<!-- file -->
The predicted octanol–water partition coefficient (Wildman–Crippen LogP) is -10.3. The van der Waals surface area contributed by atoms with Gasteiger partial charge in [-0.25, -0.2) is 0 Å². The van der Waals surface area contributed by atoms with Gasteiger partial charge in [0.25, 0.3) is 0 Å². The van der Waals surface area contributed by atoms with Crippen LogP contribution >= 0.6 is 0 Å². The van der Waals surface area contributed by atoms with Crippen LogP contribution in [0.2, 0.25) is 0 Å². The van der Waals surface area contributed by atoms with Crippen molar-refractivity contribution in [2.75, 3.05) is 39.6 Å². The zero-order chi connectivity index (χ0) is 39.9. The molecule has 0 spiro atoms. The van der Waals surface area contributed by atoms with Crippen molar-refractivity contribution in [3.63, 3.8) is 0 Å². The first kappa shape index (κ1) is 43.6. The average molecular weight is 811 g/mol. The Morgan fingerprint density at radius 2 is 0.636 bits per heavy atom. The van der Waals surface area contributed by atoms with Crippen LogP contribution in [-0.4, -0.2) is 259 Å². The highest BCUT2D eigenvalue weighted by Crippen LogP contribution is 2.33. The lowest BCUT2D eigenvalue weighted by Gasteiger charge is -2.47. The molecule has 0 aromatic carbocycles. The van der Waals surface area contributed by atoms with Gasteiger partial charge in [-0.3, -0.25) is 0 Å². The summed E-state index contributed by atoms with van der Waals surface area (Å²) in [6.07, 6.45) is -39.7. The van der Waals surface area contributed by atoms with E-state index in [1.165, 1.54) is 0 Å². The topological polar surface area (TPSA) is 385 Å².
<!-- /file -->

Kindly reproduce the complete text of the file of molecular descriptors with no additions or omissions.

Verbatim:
The predicted octanol–water partition coefficient (Wildman–Crippen LogP) is -10.3. The van der Waals surface area contributed by atoms with Gasteiger partial charge in [-0.25, -0.2) is 0 Å². The van der Waals surface area contributed by atoms with Gasteiger partial charge in [0.25, 0.3) is 0 Å². The van der Waals surface area contributed by atoms with Crippen LogP contribution >= 0.6 is 0 Å². The van der Waals surface area contributed by atoms with Crippen LogP contribution in [0.2, 0.25) is 0 Å². The van der Waals surface area contributed by atoms with Crippen molar-refractivity contribution in [2.75, 3.05) is 39.6 Å². The zero-order chi connectivity index (χ0) is 39.9. The molecule has 0 spiro atoms. The van der Waals surface area contributed by atoms with Crippen molar-refractivity contribution in [3.63, 3.8) is 0 Å². The first kappa shape index (κ1) is 43.6. The average molecular weight is 811 g/mol. The Morgan fingerprint density at radius 2 is 0.636 bits per heavy atom. The van der Waals surface area contributed by atoms with Crippen LogP contribution in [-0.4, -0.2) is 259 Å². The highest BCUT2D eigenvalue weighted by Crippen LogP contribution is 2.33. The lowest BCUT2D eigenvalue weighted by Gasteiger charge is -2.47. The molecule has 0 aromatic carbocycles. The van der Waals surface area contributed by atoms with Gasteiger partial charge in [-0.3, -0.25) is 0 Å². The summed E-state index contributed by atoms with van der Waals surface area (Å²) in [6.07, 6.45) is -39.7. The van der Waals surface area contributed by atoms with E-state index in [1.165, 1.54) is 0 Å². The topological polar surface area (TPSA) is 385 Å².